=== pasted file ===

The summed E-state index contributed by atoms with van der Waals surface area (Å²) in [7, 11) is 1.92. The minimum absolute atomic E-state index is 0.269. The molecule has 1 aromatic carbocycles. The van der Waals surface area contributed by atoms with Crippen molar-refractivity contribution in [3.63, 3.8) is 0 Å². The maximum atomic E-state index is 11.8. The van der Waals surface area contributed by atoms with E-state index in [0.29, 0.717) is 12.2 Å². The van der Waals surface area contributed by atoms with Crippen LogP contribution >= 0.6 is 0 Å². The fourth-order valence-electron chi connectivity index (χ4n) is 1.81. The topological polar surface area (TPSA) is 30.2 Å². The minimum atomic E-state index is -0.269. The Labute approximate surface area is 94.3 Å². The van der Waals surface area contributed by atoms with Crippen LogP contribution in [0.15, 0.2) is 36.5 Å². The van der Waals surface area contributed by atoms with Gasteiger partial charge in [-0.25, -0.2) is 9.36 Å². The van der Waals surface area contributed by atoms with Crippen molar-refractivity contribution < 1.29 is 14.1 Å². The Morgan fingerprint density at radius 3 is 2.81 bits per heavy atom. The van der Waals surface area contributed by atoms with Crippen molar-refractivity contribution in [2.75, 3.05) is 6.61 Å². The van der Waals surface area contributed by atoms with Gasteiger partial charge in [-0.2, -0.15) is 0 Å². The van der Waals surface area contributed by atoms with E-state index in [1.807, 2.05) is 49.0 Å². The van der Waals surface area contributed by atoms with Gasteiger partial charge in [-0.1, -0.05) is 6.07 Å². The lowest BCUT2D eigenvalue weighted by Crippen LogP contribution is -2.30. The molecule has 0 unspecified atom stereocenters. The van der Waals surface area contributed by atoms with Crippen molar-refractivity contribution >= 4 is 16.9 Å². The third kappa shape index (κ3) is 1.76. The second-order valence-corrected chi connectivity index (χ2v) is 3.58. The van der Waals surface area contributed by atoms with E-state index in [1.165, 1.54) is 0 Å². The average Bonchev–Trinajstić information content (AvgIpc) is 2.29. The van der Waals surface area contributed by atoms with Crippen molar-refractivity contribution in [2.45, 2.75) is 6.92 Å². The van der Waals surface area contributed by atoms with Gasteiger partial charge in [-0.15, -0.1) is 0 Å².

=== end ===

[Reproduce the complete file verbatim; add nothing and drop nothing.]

The summed E-state index contributed by atoms with van der Waals surface area (Å²) in [7, 11) is 1.92. The minimum absolute atomic E-state index is 0.269. The molecule has 1 aromatic carbocycles. The van der Waals surface area contributed by atoms with Crippen molar-refractivity contribution in [3.63, 3.8) is 0 Å². The maximum atomic E-state index is 11.8. The van der Waals surface area contributed by atoms with E-state index in [0.29, 0.717) is 12.2 Å². The van der Waals surface area contributed by atoms with Crippen LogP contribution >= 0.6 is 0 Å². The fourth-order valence-electron chi connectivity index (χ4n) is 1.81. The topological polar surface area (TPSA) is 30.2 Å². The minimum atomic E-state index is -0.269. The Labute approximate surface area is 94.3 Å². The van der Waals surface area contributed by atoms with Crippen LogP contribution in [0.15, 0.2) is 36.5 Å². The van der Waals surface area contributed by atoms with Gasteiger partial charge in [-0.25, -0.2) is 9.36 Å². The van der Waals surface area contributed by atoms with Crippen molar-refractivity contribution < 1.29 is 14.1 Å². The Morgan fingerprint density at radius 3 is 2.81 bits per heavy atom. The van der Waals surface area contributed by atoms with Crippen molar-refractivity contribution in [2.75, 3.05) is 6.61 Å². The van der Waals surface area contributed by atoms with Gasteiger partial charge in [-0.2, -0.15) is 0 Å². The van der Waals surface area contributed by atoms with E-state index in [1.807, 2.05) is 49.0 Å². The van der Waals surface area contributed by atoms with Gasteiger partial charge in [-0.1, -0.05) is 6.07 Å². The lowest BCUT2D eigenvalue weighted by Crippen LogP contribution is -2.30. The molecule has 0 unspecified atom stereocenters. The van der Waals surface area contributed by atoms with Crippen molar-refractivity contribution >= 4 is 16.9 Å². The third kappa shape index (κ3) is 1.76. The second-order valence-corrected chi connectivity index (χ2v) is 3.58. The van der Waals surface area contributed by atoms with E-state index in [1.165, 1.54) is 0 Å². The average Bonchev–Trinajstić information content (AvgIpc) is 2.29. The van der Waals surface area contributed by atoms with Crippen molar-refractivity contribution in [2.45, 2.75) is 6.92 Å². The van der Waals surface area contributed by atoms with Gasteiger partial charge in [-0.15, -0.1) is 0 Å².